Tuesday, January 11, 2011
J.W. (from Kentucky) and Cauzette (from Buchanan, Tennessee) were married in Evansville, Indiana on September 6, 1942 because of the quickness and ease with which a marriage could be accomplished in that state. Eventually the couple would move to Houston, Texas, where in August 1950 Rodney would be born, as he puts it, between his mother’s “seventh and eighth miscarriages.” Cauzette had managed one earlier full-term pregnancy but Rodney’s brother survived for only 37 hours, and Rodney would prove to be an only child.
To hear Rodney tell it, there was seldom a dull moment at his house on Jacinto City’s (a Houston suburb) Norvic Street. Considering the volatile mix that is a hard-drinking, country-singer-wannabe father and a church-attending Pentecostal mother, along with the strong personalities both parents brought to the marriage, this is likely to have been the case. Rodney’s upbringing may have been loud, and it might have been a bit on the edge, but it was the perfect incubator for one of country music’s future stars.
J.W., who went so far as to make eleven-year-old Rodney his drummer in J.W. Crowell and the Rhythmaires, passed his love for country music (and its legends) on to his son. Cauzette, on the other hand, made sure that Rodney was exposed to another side of show business, including at least one preacher who gave one “the impression that he might burst into flames at any moment.” He was exposed to moving, emotional music in both cases, and Rodney learned from it all.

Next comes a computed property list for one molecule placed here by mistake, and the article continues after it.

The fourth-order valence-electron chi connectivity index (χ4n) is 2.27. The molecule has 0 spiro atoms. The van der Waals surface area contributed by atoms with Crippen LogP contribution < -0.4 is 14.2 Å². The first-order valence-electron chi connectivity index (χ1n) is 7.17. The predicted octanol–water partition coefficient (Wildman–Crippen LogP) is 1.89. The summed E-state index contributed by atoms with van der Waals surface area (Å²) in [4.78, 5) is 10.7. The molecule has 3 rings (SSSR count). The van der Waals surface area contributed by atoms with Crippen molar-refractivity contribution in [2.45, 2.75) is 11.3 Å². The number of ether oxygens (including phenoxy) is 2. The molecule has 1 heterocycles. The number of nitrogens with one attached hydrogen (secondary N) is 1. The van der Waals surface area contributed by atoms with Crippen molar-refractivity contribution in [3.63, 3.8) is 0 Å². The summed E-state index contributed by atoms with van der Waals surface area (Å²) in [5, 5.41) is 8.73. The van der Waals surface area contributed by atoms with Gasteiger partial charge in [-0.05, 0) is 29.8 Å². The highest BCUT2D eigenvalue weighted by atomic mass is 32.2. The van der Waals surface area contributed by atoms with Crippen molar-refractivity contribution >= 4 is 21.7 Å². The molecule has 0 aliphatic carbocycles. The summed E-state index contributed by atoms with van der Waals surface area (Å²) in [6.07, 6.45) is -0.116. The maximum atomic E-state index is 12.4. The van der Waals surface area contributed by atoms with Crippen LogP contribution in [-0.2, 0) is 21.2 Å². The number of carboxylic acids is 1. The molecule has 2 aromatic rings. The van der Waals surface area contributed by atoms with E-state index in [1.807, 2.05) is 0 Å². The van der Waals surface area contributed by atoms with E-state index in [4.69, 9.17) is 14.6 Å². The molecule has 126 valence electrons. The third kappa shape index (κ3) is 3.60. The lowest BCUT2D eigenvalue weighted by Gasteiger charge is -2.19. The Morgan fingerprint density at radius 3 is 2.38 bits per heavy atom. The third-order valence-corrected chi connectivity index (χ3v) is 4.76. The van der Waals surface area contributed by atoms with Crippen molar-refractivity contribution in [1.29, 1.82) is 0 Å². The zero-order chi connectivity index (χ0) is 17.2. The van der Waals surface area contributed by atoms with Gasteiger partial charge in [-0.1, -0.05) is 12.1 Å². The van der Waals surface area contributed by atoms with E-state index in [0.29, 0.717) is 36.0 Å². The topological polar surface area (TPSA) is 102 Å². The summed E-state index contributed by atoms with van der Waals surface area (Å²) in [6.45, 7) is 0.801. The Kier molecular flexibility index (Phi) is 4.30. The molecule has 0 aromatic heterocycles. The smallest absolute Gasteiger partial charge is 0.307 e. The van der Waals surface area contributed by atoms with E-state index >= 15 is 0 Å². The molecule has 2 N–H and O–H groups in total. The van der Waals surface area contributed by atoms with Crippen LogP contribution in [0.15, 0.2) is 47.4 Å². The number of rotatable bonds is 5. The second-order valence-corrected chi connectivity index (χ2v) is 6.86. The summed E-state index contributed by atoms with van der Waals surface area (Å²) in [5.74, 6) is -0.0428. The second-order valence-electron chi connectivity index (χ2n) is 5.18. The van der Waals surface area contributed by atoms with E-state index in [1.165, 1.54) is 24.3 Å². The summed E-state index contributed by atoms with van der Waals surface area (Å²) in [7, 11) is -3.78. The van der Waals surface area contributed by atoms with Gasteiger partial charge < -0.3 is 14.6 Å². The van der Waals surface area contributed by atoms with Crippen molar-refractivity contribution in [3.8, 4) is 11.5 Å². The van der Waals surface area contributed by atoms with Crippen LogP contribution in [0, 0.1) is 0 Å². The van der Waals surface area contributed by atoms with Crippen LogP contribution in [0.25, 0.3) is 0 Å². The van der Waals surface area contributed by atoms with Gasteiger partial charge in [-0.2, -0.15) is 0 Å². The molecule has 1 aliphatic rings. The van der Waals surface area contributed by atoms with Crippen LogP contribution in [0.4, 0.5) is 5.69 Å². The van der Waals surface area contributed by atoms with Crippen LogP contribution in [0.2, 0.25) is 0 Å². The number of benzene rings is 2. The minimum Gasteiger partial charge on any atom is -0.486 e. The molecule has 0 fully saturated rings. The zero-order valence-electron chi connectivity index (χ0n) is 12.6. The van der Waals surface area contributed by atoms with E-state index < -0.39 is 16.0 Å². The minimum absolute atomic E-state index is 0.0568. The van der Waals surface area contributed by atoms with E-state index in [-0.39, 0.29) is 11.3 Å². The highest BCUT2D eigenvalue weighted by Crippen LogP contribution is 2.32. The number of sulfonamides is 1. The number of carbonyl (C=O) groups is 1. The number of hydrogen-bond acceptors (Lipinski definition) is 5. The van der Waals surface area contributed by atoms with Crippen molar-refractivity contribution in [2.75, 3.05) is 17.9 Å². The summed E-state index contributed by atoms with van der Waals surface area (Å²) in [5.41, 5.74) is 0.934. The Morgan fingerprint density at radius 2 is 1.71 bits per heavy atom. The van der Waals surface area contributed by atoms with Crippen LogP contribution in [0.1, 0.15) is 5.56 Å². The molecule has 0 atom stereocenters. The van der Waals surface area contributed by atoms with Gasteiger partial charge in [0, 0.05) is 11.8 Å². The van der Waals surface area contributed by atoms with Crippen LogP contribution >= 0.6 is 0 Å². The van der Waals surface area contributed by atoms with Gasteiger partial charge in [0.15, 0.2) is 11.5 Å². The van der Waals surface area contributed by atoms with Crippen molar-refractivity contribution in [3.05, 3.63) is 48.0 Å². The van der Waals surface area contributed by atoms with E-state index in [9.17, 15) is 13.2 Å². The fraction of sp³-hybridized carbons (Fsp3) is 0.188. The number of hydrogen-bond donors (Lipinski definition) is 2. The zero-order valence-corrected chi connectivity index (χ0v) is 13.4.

Chinaberry Sidewalks is filled with stories of growing up in 1950s Houston during those more innocent days when little boys still had the run of their neighborhood streets. Rodney and his friends, as did all boys in those days, formed their own little world, one in which they entertained themselves and of which their parents were only marginally aware. There are tales of near-misses involving bows and arrows, surviving hurricane parties hosted by drunken neighbors, rock-throwing brawls, fishing trips, powerful thunderstorms, and catching the big-name country stars when they came to town.
J.W. Crowell wanted to be Hank Williams, and he did live the life “ol’ Hank” sang about. He even took a barely two-year-old Rodney to see one of Hank’s shows just weeks before Hank would die at age 29. That the show made such an impact on Rodney is probably due more to J.W.’s retelling of the story than it is on Rodney’s actual memory of it, but there is no doubt that Rodney felt as if he were in the presence of a young god that fateful night. That Rodney would go on to have almost exactly the career J.W. wished so hard for himself is a bit sad, but that career still serves as a fitting tribute to the man he loved so much.
Rodney Crowell has done himself, his parents, and his old friends proud with Chinaberry Sidewalks, but potential readers should be aware that this is not a book about his musical career or his life with Rosanne Cash, daughter of John. Those aspects are barely touched upon; here’s hoping that Rodney is saving all of that for volume two.
Rated at: 4.0
(Review Copy provided by Publisher)